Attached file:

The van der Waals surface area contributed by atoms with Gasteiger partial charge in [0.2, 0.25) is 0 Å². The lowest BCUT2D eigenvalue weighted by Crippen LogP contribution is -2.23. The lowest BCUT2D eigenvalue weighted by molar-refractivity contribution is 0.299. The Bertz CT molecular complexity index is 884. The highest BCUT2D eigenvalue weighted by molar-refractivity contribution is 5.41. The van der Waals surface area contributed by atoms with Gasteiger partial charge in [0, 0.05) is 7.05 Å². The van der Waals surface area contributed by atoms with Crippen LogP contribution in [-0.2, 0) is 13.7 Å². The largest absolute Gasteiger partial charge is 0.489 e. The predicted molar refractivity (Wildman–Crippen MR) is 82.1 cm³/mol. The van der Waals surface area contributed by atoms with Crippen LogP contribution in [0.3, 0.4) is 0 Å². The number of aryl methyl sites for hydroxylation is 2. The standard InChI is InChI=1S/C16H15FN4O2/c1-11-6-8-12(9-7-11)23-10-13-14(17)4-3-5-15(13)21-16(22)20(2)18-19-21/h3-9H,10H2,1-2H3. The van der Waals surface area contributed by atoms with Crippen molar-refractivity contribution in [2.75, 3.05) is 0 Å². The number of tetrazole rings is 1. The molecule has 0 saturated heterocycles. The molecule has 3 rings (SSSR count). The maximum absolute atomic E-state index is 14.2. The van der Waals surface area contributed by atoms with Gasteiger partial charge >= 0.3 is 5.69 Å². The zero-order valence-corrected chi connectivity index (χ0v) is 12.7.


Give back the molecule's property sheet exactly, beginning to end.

The van der Waals surface area contributed by atoms with Gasteiger partial charge in [0.2, 0.25) is 0 Å². The lowest BCUT2D eigenvalue weighted by Crippen LogP contribution is -2.23. The lowest BCUT2D eigenvalue weighted by molar-refractivity contribution is 0.299. The Bertz CT molecular complexity index is 884. The highest BCUT2D eigenvalue weighted by molar-refractivity contribution is 5.41. The van der Waals surface area contributed by atoms with Gasteiger partial charge in [0, 0.05) is 7.05 Å². The van der Waals surface area contributed by atoms with Crippen LogP contribution in [-0.2, 0) is 13.7 Å². The largest absolute Gasteiger partial charge is 0.489 e. The predicted molar refractivity (Wildman–Crippen MR) is 82.1 cm³/mol. The van der Waals surface area contributed by atoms with Crippen LogP contribution in [0.3, 0.4) is 0 Å². The number of aryl methyl sites for hydroxylation is 2. The standard InChI is InChI=1S/C16H15FN4O2/c1-11-6-8-12(9-7-11)23-10-13-14(17)4-3-5-15(13)21-16(22)20(2)18-19-21/h3-9H,10H2,1-2H3. The van der Waals surface area contributed by atoms with Crippen molar-refractivity contribution in [2.75, 3.05) is 0 Å². The number of tetrazole rings is 1. The molecule has 0 saturated heterocycles. The molecule has 3 rings (SSSR count). The maximum absolute atomic E-state index is 14.2. The van der Waals surface area contributed by atoms with Gasteiger partial charge >= 0.3 is 5.69 Å². The zero-order valence-corrected chi connectivity index (χ0v) is 12.7.